The gold is atomized and layered onto the polymer “literally atom by atom,” Mills said.
There’s a second layer of polymer on the back, and the whole thing is vacuum sealed, with several patents on the process. Before the bills are sent out to buyers, there’s a third-party verification process to ensure the weight of gold on the artwork matches the weight of gold in the bill. That means the bills don’t have a dollar value, which changes. They have a constant gold content amount.
Mills said the bills feel a lot like a crisp new dollar bill and measure about 5 inches by 2.5 inches.
For consumers to use Goldbacks as a medium of exchange, Goldback Inc. maintains a calculator on its website so buyers can translate the Goldbacks in their wallets to the value of purchases.
At one time, American dollars were on a gold standard, meaning that every dollar in circulation was backed up by physical gold the federal government held. In the 1930s, that system was abandoned, and the U.S. ended the last remnants of the system in the 1970s. Today, no country uses the system.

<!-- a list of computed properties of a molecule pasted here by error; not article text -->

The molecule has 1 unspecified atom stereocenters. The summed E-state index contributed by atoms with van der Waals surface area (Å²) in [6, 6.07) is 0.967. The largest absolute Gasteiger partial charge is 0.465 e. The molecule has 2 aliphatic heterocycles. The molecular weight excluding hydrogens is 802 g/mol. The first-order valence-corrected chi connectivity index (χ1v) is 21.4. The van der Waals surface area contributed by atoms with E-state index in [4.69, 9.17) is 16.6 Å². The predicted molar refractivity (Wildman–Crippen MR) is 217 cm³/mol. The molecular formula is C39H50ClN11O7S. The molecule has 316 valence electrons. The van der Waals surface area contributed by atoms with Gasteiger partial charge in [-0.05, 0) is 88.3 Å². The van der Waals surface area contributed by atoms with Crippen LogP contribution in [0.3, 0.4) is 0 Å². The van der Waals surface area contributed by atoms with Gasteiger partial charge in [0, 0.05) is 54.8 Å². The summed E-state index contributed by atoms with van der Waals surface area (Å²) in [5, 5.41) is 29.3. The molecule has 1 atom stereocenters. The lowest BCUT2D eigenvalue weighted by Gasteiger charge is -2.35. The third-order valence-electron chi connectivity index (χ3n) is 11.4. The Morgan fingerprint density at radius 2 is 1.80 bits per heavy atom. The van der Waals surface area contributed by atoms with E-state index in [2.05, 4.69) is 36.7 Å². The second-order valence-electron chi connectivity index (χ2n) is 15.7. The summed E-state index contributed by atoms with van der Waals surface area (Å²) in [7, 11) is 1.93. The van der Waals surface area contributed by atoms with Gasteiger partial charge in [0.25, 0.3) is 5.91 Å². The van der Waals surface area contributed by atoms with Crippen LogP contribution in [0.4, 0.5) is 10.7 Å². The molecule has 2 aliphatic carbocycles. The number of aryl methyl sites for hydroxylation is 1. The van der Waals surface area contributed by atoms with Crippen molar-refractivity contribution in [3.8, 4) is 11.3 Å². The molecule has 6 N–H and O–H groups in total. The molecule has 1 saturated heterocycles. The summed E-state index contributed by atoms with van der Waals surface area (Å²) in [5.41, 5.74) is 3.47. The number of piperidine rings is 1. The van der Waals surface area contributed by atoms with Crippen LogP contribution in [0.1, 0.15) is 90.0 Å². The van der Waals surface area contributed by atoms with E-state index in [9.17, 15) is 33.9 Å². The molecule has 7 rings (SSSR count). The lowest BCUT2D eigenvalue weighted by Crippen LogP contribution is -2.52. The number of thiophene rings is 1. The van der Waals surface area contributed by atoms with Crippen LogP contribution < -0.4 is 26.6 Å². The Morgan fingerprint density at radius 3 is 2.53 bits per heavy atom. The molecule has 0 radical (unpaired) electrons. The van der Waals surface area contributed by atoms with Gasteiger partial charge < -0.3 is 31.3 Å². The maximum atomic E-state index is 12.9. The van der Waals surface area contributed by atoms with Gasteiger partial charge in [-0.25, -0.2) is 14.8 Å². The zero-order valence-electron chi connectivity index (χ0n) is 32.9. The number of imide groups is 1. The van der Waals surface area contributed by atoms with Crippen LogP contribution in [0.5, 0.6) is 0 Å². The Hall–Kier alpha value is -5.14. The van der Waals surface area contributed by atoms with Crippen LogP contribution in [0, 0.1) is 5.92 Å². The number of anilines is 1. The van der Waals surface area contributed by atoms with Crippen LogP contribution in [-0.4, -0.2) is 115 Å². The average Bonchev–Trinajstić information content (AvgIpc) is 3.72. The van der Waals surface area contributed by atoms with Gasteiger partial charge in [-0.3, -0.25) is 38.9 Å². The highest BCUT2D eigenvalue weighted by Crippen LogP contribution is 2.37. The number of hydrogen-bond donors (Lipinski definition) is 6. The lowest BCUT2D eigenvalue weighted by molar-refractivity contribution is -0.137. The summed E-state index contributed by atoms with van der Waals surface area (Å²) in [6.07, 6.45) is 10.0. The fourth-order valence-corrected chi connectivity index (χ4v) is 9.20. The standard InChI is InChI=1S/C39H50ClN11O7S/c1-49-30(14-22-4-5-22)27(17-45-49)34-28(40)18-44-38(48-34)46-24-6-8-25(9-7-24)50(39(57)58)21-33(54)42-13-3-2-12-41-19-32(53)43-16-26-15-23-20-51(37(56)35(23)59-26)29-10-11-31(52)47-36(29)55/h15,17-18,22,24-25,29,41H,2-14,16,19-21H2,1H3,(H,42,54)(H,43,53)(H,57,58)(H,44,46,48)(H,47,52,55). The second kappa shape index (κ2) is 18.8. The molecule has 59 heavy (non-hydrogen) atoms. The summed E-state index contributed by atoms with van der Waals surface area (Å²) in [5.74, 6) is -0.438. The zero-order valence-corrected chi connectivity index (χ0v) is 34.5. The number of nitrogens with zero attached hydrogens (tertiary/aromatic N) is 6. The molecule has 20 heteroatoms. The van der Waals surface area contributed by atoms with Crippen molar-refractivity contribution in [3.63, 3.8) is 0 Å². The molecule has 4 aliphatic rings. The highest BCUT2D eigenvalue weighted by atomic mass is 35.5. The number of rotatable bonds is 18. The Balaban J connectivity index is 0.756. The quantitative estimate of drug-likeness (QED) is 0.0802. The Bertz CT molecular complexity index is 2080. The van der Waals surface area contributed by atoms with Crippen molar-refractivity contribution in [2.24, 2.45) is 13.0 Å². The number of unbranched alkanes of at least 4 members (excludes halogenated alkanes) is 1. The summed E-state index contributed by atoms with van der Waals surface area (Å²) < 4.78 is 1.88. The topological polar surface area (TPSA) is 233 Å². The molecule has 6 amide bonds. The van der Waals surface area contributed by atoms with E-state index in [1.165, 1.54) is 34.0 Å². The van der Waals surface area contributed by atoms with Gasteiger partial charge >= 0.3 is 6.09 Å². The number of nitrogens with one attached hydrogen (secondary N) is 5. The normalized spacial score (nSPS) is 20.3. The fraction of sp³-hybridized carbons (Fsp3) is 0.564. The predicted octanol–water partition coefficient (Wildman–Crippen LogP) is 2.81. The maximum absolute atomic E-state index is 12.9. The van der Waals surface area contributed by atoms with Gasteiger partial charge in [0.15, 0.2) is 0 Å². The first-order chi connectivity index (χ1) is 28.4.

All American dollars have been replaced by government order, also called fiat, which means the government requires the currency be accepted as a means of payment.
So, when the Federal Reserve wants to stimulate the economy, it pours more money into its member banks.
The unpleasant side effect of this system is that as more money flows into the economy, it increases the demand for goods and services. Businesses then respond to the higher demand and shrinking supply by raising prices, which drives inflation.
“What people don’t understand is that inflation is the highest tax on the American consumer,” Mills said.
Rather than holding gold in a vault and printing money that is backed by that gold, the Goldback Inc. founders decided putting gold in the bills would allow the consumer to hold the physical gold in their hands.
An Intriguing Concept
This is what got Michael Newquist, owner of Patriot Diesel Repair in Casper, interested. He’s signed his business up as one of those that accept Goldbucks for payment.